The sheet music for Lord of the Fountains’ Fugue is available HERE.
It’s the longest fugue I’ve ever written, and almost the longest piece I’ve ever composed, at 14 minutes. It’s in some ways my most ambitious piece, as it’s composed for the tin whistle, which usually has a playable range of less than two octaves and no keys mounted for the playing of accidentals.
Although the piece is written in a sort of neo-Baroque style and includes an enormous number of accidentals and modulations, I believe it’s very much playable on the tin whistle (and its cousin, the Irish flute), as I’ve made sure atypical notes don’t occur so fast that half-hole technique can’t be utilized, and all the notes fall within two octaves.
I feel 85 percent sure there are no other published fugues for tin whistle ensemble, at least that still exist; but I would be happily amazed if someone would direct me to an example!
I started work on this piece as early as October 2020, completely on a whim, and had completed a 63-measure version as late as April 2021. Even before that early version was finished, I didn’t consider writing the piece to be a serious endeavor and wasn’t even invested in finishing it initially. At first, I was engaged mostly in an experiment in writing a two-part fugue (most fugues are at least three parts) for tin whistles.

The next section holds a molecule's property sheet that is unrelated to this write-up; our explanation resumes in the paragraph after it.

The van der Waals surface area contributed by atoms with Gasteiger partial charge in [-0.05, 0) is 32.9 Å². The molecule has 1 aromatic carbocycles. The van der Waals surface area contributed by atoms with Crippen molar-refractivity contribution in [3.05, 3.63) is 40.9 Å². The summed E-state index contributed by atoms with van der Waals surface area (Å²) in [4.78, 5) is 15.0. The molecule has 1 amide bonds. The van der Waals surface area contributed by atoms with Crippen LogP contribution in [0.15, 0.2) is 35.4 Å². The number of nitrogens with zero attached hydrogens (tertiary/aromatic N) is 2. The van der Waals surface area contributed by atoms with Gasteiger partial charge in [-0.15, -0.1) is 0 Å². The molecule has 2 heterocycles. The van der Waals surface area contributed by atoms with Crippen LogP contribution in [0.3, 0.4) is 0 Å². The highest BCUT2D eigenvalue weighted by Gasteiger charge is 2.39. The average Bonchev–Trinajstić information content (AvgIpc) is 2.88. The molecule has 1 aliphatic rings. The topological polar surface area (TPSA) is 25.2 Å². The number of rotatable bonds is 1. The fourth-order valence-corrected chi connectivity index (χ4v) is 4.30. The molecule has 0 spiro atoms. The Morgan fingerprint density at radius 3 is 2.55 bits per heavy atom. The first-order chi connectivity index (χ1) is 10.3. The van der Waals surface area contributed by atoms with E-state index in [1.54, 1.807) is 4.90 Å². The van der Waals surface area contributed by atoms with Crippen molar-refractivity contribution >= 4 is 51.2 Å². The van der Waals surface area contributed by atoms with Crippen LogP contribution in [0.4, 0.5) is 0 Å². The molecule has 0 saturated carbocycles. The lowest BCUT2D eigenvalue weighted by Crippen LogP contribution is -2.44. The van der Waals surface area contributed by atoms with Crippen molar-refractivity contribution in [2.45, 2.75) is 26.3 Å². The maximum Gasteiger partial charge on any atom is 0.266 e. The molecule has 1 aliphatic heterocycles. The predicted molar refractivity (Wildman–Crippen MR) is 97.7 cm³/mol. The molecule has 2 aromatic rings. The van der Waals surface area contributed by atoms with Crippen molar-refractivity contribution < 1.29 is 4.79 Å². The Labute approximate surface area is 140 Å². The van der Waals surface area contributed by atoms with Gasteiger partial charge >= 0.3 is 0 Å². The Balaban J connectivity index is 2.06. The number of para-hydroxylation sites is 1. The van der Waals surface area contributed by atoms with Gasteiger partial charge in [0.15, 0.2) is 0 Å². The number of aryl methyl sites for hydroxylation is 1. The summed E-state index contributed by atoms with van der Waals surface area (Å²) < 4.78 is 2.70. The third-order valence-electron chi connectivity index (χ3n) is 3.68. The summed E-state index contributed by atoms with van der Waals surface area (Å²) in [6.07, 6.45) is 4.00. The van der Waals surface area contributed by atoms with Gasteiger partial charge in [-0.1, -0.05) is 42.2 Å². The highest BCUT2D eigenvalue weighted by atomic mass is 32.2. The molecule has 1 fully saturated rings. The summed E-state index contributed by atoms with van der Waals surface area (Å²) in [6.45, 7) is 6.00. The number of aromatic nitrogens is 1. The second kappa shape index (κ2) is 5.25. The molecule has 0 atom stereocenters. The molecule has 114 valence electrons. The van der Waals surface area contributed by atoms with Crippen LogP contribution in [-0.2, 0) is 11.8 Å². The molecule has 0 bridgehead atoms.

But over the course of the next few months I came back to the piece now and then, slowly realizing I wanted to put more effort into it. It grew on me. Since the spring, many versions of this fugue emerged, and a few times I believed that it was finished. But each time, I found some portion that begged to be tweaked.
I had planned to include the piece as the ninth duet in the first volume of tin whistle duets I’m about to release (either tonight or tomorrow, I think). But it became clear the fugue was too long and of a character too different than the others, so I’ve released it as a standalone piece.
The piece now stands at 437 measures, and I’m in the process of commissioning a human recording of it.